Our first stop on our Northern California road trip was for the Redwood National & State Forest. I’ve been to this part of California three times now, and every time I’m amazed at the beauty and size of these trees. Coastal redwoods can be found from southern Oregon into California. I recommend two specific stops that are the best places to see the redwoods on your California coast road trip.
Redwood Trees vs Giant Sequoia Trees
It’s important to note that a drive along the Northern California coast will give you the chance to see giant coastal redwood trees. These are often confused with the giant sequoia trees that are found in other places in the state, such as Yosemite National Park. Redwood trees are the species, Sequoia sempervirens, whereas the Giant Sequoias are Sequoiadendron giganteum.
Both species can grow tall and big. One of the tallest giant sequoia trees, Columbia, is found in the Mariposa Grove in Yosemite and comes in at over 286 feet tall. However, the coastal redwoods outstretch the sequoias with most of the giant redwood trees measuring well over 300 feet tall and some are very close to 400 feet. The sequoia trees normally beat out the coastal redwoods in girth and mass.
Prairie Creek Redwoods State Park
The Prairie Creek Redwoods State Park is within the Redwood National Park and a great stop on a CA coast road trip. Plus, it holds some of the largest Redwood trees in the state. To reach Prairie Creek you’ll exit onto the Newton B. Drury Scenic Parkway. This road runs parallel to Highway 101, so you’ll still be moving south during your exploration. This part of the Redwood forest offers some great easy hiking trails right off the road and will showcase some amazingly large trees.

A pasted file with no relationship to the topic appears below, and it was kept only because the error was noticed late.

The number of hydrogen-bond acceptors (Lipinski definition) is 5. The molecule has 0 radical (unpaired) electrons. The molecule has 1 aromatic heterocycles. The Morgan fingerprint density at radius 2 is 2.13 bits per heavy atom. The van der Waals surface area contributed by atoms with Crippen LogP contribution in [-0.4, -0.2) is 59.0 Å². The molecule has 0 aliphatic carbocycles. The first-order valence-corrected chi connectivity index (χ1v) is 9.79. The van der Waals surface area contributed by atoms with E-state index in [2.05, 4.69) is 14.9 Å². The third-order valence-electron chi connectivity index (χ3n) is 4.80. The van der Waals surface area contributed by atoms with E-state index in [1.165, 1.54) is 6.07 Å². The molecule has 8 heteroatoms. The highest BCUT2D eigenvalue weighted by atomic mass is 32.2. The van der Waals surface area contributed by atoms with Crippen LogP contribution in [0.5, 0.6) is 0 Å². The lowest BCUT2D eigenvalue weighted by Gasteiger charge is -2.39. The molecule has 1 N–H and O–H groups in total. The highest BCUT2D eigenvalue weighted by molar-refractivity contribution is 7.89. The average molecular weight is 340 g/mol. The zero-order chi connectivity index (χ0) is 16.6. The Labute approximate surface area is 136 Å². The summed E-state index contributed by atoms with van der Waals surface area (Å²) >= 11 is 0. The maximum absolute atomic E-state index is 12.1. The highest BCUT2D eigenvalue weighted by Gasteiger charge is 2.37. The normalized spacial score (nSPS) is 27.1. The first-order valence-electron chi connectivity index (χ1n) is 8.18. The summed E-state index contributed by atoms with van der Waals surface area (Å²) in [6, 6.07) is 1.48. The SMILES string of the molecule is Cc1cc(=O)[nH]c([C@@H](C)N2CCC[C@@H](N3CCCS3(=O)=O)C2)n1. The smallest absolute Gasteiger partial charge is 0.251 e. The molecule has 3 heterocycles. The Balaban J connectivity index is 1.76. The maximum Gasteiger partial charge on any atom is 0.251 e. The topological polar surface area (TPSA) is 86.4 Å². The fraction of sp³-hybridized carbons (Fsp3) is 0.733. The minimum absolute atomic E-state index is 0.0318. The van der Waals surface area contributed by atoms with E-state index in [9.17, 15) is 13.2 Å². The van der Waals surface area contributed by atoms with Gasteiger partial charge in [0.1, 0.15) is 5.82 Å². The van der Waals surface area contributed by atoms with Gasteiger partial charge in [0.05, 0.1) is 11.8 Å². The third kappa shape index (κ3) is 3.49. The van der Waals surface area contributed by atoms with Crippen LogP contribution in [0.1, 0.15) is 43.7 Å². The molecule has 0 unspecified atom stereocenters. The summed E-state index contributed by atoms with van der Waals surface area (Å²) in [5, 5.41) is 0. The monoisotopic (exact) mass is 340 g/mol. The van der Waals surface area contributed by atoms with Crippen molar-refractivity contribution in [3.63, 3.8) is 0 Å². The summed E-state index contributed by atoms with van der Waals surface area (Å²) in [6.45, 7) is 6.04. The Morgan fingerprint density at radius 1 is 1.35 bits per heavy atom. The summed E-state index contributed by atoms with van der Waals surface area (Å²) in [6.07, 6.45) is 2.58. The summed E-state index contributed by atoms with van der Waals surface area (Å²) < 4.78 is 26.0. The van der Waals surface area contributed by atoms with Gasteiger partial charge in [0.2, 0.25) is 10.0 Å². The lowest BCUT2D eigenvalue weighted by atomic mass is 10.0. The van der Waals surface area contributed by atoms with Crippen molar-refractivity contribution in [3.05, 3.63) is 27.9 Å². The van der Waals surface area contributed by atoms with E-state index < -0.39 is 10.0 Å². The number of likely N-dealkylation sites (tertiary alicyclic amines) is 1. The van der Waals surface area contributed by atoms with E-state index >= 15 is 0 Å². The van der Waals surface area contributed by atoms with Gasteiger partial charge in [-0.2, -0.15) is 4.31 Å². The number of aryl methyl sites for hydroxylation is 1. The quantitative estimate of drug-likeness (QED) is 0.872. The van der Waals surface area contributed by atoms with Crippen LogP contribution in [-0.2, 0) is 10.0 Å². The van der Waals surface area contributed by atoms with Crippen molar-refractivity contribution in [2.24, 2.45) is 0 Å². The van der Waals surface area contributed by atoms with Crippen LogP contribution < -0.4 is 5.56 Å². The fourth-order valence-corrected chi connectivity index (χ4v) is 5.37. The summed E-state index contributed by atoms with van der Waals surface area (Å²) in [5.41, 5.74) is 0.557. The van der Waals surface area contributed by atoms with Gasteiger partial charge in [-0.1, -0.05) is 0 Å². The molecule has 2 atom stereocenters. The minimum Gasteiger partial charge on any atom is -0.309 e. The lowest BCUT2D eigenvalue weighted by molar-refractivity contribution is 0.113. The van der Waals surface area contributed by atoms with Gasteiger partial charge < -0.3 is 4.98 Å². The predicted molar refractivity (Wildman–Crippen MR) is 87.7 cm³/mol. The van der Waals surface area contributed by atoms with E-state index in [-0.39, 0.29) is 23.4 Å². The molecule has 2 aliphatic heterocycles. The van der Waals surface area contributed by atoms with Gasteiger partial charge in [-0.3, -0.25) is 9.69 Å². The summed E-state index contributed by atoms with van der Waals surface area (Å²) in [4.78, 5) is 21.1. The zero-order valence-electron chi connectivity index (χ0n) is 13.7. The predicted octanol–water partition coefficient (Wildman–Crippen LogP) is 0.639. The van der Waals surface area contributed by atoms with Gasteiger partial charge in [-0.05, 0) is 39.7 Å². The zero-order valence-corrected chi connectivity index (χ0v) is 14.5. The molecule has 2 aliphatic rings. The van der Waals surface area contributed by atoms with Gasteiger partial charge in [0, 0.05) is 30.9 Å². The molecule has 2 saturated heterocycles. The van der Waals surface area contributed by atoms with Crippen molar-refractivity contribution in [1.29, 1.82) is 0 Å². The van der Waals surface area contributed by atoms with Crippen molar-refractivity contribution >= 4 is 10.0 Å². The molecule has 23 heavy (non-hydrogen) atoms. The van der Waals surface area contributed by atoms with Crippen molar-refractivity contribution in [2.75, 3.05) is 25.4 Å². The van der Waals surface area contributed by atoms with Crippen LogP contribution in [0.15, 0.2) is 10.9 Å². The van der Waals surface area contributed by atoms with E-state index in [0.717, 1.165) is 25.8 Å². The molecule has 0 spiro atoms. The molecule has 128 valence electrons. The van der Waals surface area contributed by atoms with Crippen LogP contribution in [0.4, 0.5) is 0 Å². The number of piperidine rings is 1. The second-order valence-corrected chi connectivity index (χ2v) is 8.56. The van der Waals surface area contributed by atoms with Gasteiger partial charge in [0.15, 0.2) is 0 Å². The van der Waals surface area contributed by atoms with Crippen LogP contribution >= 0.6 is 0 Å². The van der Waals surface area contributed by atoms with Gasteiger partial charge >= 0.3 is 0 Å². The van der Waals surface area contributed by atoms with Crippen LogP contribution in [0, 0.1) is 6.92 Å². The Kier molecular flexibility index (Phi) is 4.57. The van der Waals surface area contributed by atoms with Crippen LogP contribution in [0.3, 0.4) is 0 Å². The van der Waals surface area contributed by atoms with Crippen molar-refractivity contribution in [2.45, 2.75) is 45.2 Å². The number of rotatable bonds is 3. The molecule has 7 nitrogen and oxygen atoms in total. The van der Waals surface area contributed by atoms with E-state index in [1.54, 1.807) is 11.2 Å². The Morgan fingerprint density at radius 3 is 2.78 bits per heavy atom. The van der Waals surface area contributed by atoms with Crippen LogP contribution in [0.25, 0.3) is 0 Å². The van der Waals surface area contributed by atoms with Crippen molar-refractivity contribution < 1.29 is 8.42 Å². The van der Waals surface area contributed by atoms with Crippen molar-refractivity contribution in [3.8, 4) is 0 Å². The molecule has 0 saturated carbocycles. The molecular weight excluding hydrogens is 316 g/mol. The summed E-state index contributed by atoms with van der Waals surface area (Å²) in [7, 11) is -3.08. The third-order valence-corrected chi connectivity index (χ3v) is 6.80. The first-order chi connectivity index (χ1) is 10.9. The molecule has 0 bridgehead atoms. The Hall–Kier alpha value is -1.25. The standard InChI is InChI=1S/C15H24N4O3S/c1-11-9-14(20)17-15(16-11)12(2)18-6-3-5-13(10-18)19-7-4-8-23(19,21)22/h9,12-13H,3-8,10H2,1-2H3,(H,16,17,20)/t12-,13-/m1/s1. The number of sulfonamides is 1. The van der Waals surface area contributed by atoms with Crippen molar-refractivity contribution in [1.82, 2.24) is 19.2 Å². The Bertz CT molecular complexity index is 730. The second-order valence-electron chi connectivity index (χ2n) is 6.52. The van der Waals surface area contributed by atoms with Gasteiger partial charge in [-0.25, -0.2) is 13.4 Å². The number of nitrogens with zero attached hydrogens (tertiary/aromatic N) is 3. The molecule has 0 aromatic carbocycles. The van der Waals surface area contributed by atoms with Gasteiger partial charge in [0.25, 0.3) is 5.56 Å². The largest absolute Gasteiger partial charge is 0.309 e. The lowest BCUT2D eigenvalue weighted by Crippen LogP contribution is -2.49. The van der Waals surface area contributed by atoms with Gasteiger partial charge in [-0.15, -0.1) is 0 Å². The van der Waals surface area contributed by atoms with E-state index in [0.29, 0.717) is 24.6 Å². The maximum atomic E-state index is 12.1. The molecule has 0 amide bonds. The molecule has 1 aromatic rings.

If you can find the Rotary Memorial Grove, also in what is considered the Atlas Grove, you’ll be on the path to seeing some of the biggest trees in the park. It can be accessed just off Cal-Barrel Road and is marked by a stone marker that has a carved rotary gear symbol.
Trees to Find in Prairie Creek
Iluvatar is considered to be the largest tree in the park and the third largest coastal redwood in the world. It’s located along this Rotary path on the right of the path not too far down after you enter from Cal-Barrel Road. Measuring Iluvatar took five climbers over 20 days. Iluvatar has been measured at just over 300 feet tall with a 20-foot diameter. This tree also graced the October 2009 cover of National Geographic.
Also in the Atlas Grove, on the left just before you reach Iluvatar, you’ll find Atlas, considered to be one of the fastest-growing redwood trees by mass. You’ll recognize Atlas because it has a funny looking branch growing out of it that almost looks like a dinosaur.
You’ll also find a popular tree called Big Tree, which is massive but unfortunately lost its top due to a lightning storm. There’s also a tree called Corkscrew tree which is popular, but we wonder if we found it because we didn’t see any sign labeling the tree.
That leads me to one of my biggest tips about visiting the redwoods. Often the big and unique trees aren’t labeled or mapped. They, unfortunately, have to do this to prevent vandalism (and to prevent damage from over-tourism). If you really care about seeing these special giant trees, you’ll want to do some google image research beforehand, so you know what you’re looking for. I wished we had looked up the Corkscrew tree while we were looking for it!